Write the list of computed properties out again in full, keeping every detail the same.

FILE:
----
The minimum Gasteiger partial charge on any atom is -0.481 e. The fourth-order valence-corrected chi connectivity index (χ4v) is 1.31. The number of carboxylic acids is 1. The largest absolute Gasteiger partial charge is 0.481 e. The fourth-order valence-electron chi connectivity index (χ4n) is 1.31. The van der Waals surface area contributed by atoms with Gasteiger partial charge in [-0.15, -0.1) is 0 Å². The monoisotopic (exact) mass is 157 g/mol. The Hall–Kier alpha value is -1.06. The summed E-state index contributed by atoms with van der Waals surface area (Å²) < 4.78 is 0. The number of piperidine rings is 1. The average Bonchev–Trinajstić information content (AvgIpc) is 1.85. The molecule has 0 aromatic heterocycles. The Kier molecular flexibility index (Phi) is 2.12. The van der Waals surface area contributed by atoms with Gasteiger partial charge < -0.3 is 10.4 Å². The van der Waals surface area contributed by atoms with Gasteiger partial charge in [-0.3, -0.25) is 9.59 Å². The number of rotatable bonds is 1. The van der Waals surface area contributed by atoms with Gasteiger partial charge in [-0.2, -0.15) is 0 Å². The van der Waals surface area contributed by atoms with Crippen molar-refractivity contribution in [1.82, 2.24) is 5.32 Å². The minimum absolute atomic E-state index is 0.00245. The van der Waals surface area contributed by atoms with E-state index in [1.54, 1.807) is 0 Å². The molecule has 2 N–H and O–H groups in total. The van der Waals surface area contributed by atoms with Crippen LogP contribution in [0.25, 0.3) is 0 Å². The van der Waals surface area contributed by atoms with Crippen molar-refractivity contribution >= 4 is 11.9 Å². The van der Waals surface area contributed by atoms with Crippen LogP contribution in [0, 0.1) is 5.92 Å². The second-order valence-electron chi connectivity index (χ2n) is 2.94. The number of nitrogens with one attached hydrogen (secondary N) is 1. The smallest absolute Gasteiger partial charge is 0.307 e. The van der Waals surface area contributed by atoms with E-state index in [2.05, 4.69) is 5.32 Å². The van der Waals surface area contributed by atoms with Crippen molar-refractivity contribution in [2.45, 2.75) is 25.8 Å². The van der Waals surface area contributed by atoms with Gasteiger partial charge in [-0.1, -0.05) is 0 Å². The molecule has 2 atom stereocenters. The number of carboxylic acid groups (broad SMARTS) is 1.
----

The minimum Gasteiger partial charge on any atom is -0.481 e. The fourth-order valence-corrected chi connectivity index (χ4v) is 1.31. The number of carboxylic acids is 1. The largest absolute Gasteiger partial charge is 0.481 e. The fourth-order valence-electron chi connectivity index (χ4n) is 1.31. The van der Waals surface area contributed by atoms with Gasteiger partial charge in [-0.15, -0.1) is 0 Å². The monoisotopic (exact) mass is 157 g/mol. The Hall–Kier alpha value is -1.06. The summed E-state index contributed by atoms with van der Waals surface area (Å²) < 4.78 is 0. The number of piperidine rings is 1. The average Bonchev–Trinajstić information content (AvgIpc) is 1.85. The molecule has 0 aromatic heterocycles. The Kier molecular flexibility index (Phi) is 2.12. The van der Waals surface area contributed by atoms with Gasteiger partial charge < -0.3 is 10.4 Å². The van der Waals surface area contributed by atoms with Gasteiger partial charge in [-0.3, -0.25) is 9.59 Å². The number of rotatable bonds is 1. The van der Waals surface area contributed by atoms with Gasteiger partial charge in [-0.2, -0.15) is 0 Å². The van der Waals surface area contributed by atoms with Crippen molar-refractivity contribution in [1.82, 2.24) is 5.32 Å². The minimum absolute atomic E-state index is 0.00245. The van der Waals surface area contributed by atoms with E-state index in [1.54, 1.807) is 0 Å². The molecule has 2 N–H and O–H groups in total. The van der Waals surface area contributed by atoms with Crippen LogP contribution in [0.25, 0.3) is 0 Å². The van der Waals surface area contributed by atoms with Crippen molar-refractivity contribution >= 4 is 11.9 Å². The van der Waals surface area contributed by atoms with Crippen LogP contribution in [0, 0.1) is 5.92 Å². The second-order valence-electron chi connectivity index (χ2n) is 2.94. The number of nitrogens with one attached hydrogen (secondary N) is 1. The smallest absolute Gasteiger partial charge is 0.307 e. The van der Waals surface area contributed by atoms with E-state index in [2.05, 4.69) is 5.32 Å². The van der Waals surface area contributed by atoms with Crippen molar-refractivity contribution in [2.45, 2.75) is 25.8 Å². The van der Waals surface area contributed by atoms with Gasteiger partial charge in [-0.1, -0.05) is 0 Å². The molecule has 2 atom stereocenters. The number of carboxylic acid groups (broad SMARTS) is 1.